Thursday, 22 September 2011

Cooking without Tasting

In Ayurvedic Cooking, the cook should not taste the indian food before it is served.

In the West I doubt if many people could relate to not tasting the food while it's still on the stove. Typically one might think, "How will I know if it is done or properly cooked without tasting it first?"

Once the cooking starts, one cannot taste the food, nor should one try to enjoy the food being prepared even by smelling it. If it is enjoyed first by ourselves, it is no longer fit to offer to God.

I cook every day and never taste it before it is finished and offered and everyone tells me it tastes very good. One should have confidence in what he or she is doing to begin with. 

Those who cannot see, hear better; and those who cannot hear, see better. At the loss of one faculty, nature gives more power to other faculties. If we refrain from tasting the food beforehand, then our ability to subtly experience what it will taste like will increase. One must learn to cook by feeling, not by tasting.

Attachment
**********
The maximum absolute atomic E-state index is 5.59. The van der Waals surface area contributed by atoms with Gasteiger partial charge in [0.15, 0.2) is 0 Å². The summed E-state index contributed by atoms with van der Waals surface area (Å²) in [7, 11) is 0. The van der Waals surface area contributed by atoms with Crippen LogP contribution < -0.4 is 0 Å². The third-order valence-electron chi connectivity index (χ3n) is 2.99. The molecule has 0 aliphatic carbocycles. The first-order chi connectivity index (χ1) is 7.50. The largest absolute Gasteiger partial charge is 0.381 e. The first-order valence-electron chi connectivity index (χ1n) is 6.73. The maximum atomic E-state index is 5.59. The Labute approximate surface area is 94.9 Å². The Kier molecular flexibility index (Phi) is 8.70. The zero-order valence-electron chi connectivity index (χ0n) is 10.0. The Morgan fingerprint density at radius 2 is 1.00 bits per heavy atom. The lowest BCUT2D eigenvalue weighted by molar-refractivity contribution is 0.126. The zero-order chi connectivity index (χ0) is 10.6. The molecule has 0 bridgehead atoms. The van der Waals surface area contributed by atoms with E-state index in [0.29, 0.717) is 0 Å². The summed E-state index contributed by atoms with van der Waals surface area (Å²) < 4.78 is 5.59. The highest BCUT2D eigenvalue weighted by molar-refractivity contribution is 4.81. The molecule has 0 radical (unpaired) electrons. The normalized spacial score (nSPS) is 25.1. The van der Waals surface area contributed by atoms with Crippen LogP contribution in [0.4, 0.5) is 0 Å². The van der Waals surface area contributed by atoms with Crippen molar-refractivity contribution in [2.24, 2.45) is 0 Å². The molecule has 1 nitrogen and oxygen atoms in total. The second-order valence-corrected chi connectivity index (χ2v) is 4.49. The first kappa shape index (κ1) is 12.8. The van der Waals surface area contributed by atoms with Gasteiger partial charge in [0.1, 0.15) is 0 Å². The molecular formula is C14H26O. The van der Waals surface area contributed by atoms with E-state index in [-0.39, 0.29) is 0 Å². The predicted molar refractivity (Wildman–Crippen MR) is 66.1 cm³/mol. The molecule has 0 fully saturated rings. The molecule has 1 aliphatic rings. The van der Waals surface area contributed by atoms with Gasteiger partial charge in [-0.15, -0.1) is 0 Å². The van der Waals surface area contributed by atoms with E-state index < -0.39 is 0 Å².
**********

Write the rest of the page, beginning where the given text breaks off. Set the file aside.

Cooking improves one's sense of smell, sight and touch respectively. The sense of taste is deliberately not used. The energy that would have been centered there may then flow into other sense organs, thus making them more receptive. By willfully abstaining from tasting, a cook improves his or her other senses such that they become more sensitive and efficient. I know a blind man who used to cook bread simply by listening to the sounds it made during the process of cooking.


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